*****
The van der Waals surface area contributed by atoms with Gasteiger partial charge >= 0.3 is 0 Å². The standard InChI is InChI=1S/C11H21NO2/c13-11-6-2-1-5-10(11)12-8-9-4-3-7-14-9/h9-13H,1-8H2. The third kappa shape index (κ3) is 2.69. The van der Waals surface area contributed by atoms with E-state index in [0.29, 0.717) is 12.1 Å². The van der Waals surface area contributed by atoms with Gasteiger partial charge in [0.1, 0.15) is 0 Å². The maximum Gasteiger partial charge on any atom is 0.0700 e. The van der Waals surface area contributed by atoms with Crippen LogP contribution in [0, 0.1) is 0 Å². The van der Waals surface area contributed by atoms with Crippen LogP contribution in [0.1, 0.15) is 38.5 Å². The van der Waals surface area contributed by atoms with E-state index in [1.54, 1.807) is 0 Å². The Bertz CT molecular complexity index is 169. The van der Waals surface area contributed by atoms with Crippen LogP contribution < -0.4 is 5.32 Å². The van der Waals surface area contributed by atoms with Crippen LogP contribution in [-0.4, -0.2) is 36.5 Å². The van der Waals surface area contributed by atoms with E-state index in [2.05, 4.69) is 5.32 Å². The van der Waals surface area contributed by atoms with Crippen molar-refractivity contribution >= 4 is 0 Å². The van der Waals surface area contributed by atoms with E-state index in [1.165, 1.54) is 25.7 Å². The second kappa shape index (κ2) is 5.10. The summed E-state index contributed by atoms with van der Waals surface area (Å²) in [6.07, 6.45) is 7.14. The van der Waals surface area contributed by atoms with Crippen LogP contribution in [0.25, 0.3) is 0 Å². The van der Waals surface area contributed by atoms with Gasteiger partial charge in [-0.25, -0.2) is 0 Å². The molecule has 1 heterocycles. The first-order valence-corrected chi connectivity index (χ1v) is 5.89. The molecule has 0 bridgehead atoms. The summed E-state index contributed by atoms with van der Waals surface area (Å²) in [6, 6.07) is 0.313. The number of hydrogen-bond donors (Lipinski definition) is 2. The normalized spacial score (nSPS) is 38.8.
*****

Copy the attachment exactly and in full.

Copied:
The van der Waals surface area contributed by atoms with Gasteiger partial charge >= 0.3 is 0 Å². The standard InChI is InChI=1S/C11H21NO2/c13-11-6-2-1-5-10(11)12-8-9-4-3-7-14-9/h9-13H,1-8H2. The third kappa shape index (κ3) is 2.69. The van der Waals surface area contributed by atoms with E-state index in [0.29, 0.717) is 12.1 Å². The van der Waals surface area contributed by atoms with Gasteiger partial charge in [0.1, 0.15) is 0 Å². The maximum Gasteiger partial charge on any atom is 0.0700 e. The van der Waals surface area contributed by atoms with Crippen LogP contribution in [0, 0.1) is 0 Å². The van der Waals surface area contributed by atoms with Crippen LogP contribution in [0.1, 0.15) is 38.5 Å². The van der Waals surface area contributed by atoms with E-state index in [1.54, 1.807) is 0 Å². The Bertz CT molecular complexity index is 169. The van der Waals surface area contributed by atoms with Crippen LogP contribution < -0.4 is 5.32 Å². The van der Waals surface area contributed by atoms with Crippen LogP contribution in [-0.4, -0.2) is 36.5 Å². The van der Waals surface area contributed by atoms with E-state index in [2.05, 4.69) is 5.32 Å². The van der Waals surface area contributed by atoms with Crippen molar-refractivity contribution >= 4 is 0 Å². The van der Waals surface area contributed by atoms with E-state index in [1.165, 1.54) is 25.7 Å². The second kappa shape index (κ2) is 5.10. The summed E-state index contributed by atoms with van der Waals surface area (Å²) in [6.07, 6.45) is 7.14. The van der Waals surface area contributed by atoms with Crippen LogP contribution in [0.25, 0.3) is 0 Å². The van der Waals surface area contributed by atoms with Gasteiger partial charge in [-0.25, -0.2) is 0 Å². The molecule has 1 heterocycles. The first-order valence-corrected chi connectivity index (χ1v) is 5.89. The molecule has 0 bridgehead atoms. The summed E-state index contributed by atoms with van der Waals surface area (Å²) in [6, 6.07) is 0.313. The number of hydrogen-bond donors (Lipinski definition) is 2. The normalized spacial score (nSPS) is 38.8.